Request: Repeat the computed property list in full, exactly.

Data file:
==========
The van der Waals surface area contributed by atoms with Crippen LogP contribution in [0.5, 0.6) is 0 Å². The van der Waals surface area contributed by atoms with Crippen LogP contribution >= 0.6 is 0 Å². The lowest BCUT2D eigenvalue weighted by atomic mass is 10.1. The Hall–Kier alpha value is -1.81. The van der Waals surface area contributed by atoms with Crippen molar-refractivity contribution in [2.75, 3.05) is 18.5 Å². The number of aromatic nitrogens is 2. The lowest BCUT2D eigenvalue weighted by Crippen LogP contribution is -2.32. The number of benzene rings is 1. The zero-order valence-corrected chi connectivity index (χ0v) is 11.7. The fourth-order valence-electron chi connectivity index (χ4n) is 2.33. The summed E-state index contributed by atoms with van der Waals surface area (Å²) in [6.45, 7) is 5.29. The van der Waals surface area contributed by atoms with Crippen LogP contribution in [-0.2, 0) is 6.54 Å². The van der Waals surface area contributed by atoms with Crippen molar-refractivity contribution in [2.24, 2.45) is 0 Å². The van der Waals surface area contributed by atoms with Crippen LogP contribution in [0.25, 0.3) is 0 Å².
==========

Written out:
The van der Waals surface area contributed by atoms with Crippen LogP contribution in [0.5, 0.6) is 0 Å². The van der Waals surface area contributed by atoms with Crippen LogP contribution >= 0.6 is 0 Å². The lowest BCUT2D eigenvalue weighted by atomic mass is 10.1. The Hall–Kier alpha value is -1.81. The van der Waals surface area contributed by atoms with Crippen molar-refractivity contribution in [2.75, 3.05) is 18.5 Å². The number of aromatic nitrogens is 2. The lowest BCUT2D eigenvalue weighted by Crippen LogP contribution is -2.32. The number of benzene rings is 1. The zero-order valence-corrected chi connectivity index (χ0v) is 11.7. The fourth-order valence-electron chi connectivity index (χ4n) is 2.33. The summed E-state index contributed by atoms with van der Waals surface area (Å²) in [6.45, 7) is 5.29. The van der Waals surface area contributed by atoms with Crippen LogP contribution in [-0.2, 0) is 6.54 Å². The van der Waals surface area contributed by atoms with Crippen molar-refractivity contribution in [2.24, 2.45) is 0 Å². The van der Waals surface area contributed by atoms with Crippen LogP contribution in [0.25, 0.3) is 0 Å².